OFM - 14(6)
FPPA Opinions & Applications
Subsection 14.(6) Warrant Authorizing Entry
"A justice of the peace may issue a warrant authorizing the Fire Marshal or a fire chief named in the warrant to enter on land or premises and exercise any of the powers referred to in subsection (2) or (3) if the justice of the peace is satisfied on evidence under oath that there are reasonable grounds to believe that entry on the lands or premises is necessary for the purposes of conducting an investigation into the cause of a fire or of determining whether a substance or device that is likely to cause fire is situated on the land or premises and,
1. the Fire Marshal or fire chief has been denied entry to the land or premises or has been obstructed in exercising any other of those powers with respect to the land or premises; or
2. there are reasonable grounds to believe that the Fire Marshal or fire chief will be denied entry to the land or premises or obstructed in exercising any other of those powers with respect to the land or premises."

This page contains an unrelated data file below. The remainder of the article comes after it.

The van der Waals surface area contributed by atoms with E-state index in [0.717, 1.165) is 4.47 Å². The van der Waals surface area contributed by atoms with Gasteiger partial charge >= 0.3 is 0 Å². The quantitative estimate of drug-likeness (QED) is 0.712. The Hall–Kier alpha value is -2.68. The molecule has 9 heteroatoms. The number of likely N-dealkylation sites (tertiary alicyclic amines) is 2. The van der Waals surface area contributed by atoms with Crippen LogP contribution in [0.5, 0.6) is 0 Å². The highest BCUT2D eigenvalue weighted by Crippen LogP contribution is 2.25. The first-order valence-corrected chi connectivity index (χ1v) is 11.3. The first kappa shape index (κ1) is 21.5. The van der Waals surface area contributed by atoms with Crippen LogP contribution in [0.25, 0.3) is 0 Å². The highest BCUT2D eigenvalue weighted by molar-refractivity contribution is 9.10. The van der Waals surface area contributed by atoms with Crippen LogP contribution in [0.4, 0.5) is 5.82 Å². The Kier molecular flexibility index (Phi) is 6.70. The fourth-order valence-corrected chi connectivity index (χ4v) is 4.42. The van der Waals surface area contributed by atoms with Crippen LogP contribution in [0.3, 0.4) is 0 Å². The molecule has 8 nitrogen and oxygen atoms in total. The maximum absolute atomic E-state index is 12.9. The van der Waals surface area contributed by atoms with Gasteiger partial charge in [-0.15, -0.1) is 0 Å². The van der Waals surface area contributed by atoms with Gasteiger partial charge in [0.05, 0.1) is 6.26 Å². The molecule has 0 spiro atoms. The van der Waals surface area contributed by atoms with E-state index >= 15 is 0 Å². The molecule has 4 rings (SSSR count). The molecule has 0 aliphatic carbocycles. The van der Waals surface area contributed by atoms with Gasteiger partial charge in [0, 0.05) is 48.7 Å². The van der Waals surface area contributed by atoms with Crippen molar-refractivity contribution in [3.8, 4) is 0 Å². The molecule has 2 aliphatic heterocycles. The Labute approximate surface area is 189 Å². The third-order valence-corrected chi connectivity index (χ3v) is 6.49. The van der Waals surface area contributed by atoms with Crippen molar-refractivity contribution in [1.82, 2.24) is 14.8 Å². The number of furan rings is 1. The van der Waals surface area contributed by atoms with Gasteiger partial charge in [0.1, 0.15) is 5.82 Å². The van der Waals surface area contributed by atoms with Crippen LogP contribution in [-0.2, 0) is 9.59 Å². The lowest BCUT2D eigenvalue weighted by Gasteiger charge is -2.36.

To provide circumstances under which a warrant for entry may be issued.
If an occupant refuses entry, but does not or cannot physically obstruct entry (i.e. a fence does not exist), is a warrant required?
Subsection 14.(6)(a) specifically differentiates two cases: where entry is denied or the exercising of powers is obstructed. Therefore, while Subsections 14.(1) and (3) state that entry without a warrant is permitted, if entry is denied, the denial must be respected whether or not a physical barrier exists, and a warrant must be sought.